Bibliophile reviews Roads: Driving America’s great highways by Larry McMurtry

Year published: 2000
Genre: Non-fiction, travel
Setting & time: USA, 20th century

At the end of the second millennium acclaimed author Larry McMurtry set out to drive along some of America’s interstate highways. Each month he would choose one or more interstate, fly to the end of the road or a handy stop along the way, rent a car and drive home to Texas. Most of the roads he chose were ones he knew already, but a few he had not been on before. The trip was mostly made without any stops other than the necessary ones for sleep, food or restroom breaks, and generally at or above the maximum speed limit.

If this sounds like an unlikely premise for a travelogue, I agree that it is, but McMurtry has managed to write a readable book about it nonetheless, as have others, like the previously reviewed books by Rosie Thomas and Tim Cahill.

Roads is not a book for people who like authors who stay in one place for long stretches of time and really get to know a place. Neither is it for people who want to read about positive travel experiences written by optimistic and upbeat writers.

If you like the “getting there” part of travel as much or more than the “being there” part, if you appreciate the experience of just driving somewhere without feeling the need to stop at every roadside attraction (as people will do when they have been there a dozen times before), you have experienced the American interstate highway system first hand or want to find out what it is like, you like to learn about new authors and books or new things about authors you know, and you can tolerate writing that is occasionally grumpy and judgmental and frequently negative, but also sometimes funny, insightful and even inspiring, I recommend this book.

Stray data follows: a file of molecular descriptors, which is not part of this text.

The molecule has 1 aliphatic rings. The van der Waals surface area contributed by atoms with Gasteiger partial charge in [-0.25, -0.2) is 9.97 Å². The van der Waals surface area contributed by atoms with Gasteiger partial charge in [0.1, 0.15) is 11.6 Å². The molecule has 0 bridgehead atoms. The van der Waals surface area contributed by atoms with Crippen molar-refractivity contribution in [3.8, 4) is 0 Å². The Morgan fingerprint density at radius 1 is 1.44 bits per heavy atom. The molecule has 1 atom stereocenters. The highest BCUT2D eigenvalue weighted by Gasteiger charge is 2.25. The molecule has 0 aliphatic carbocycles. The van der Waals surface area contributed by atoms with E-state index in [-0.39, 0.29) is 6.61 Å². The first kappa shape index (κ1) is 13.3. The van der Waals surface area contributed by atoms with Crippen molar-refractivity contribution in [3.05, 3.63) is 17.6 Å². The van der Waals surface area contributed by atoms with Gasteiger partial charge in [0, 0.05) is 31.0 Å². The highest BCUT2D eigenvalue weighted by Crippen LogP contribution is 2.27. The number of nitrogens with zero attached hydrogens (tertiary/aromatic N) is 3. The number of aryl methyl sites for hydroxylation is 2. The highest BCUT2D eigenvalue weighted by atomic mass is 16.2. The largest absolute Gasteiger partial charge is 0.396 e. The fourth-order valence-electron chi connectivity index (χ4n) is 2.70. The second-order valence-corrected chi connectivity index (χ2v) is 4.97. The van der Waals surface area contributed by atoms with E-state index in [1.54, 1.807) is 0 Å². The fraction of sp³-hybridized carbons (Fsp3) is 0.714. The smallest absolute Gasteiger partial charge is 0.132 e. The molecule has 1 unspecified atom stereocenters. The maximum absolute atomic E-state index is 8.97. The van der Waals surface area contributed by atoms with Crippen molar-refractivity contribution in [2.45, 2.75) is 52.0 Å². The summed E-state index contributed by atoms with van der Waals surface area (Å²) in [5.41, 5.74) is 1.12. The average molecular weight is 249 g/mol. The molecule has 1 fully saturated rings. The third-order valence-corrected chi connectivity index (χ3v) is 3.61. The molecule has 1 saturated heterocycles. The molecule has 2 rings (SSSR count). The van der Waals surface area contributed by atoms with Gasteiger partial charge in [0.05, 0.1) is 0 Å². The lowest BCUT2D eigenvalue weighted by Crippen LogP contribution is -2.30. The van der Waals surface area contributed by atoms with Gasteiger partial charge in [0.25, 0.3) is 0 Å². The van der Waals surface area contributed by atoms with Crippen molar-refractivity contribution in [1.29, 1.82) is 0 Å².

As can be read between the lines of the above description, this book is an uneven read. It gives the impression that the author didn’t quite know what he wanted to do with it. The core is his often brilliant descriptions of what it’s like to drive, aimlessly or purposefully, along the interstates, to the point that the roads become like characters in a novel, each with a distinctive personality, but then it jumps to recommendations or short discussions of authors (and their books) who live or lived in places he passes on his journeys, to his likes or dislikes of places, to personal introspection and recollections that sometimes are connected to the journey, but often have nothing to do with it - just the kind of thoughts that often pop into one's head when driving alone. He does seem to be drawing a parallel between journeying on the roads and his own journey of rediscovery after he suffered what he calls “loss of personality” following his heart surgery in 1991, but those passages are too few to really constitute a major theme in the book.

I enjoyed reading Roads on some levels, having had personal experience of some of the roads and places he visited, but on other levels I found it confusing, due to the reasons already stated above. It is going on my keeper shelf for now, as it is the most modern American road trip book I own and I would like to have it as a reference for a road trip I am planning in the USA, but as a reading experience I can only really give it 2 1/2 stars (out of a possible 5).

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Now I think I need to go and read William Least Heat-Moon’s Blue Highways, about driving the little roads of the USA.

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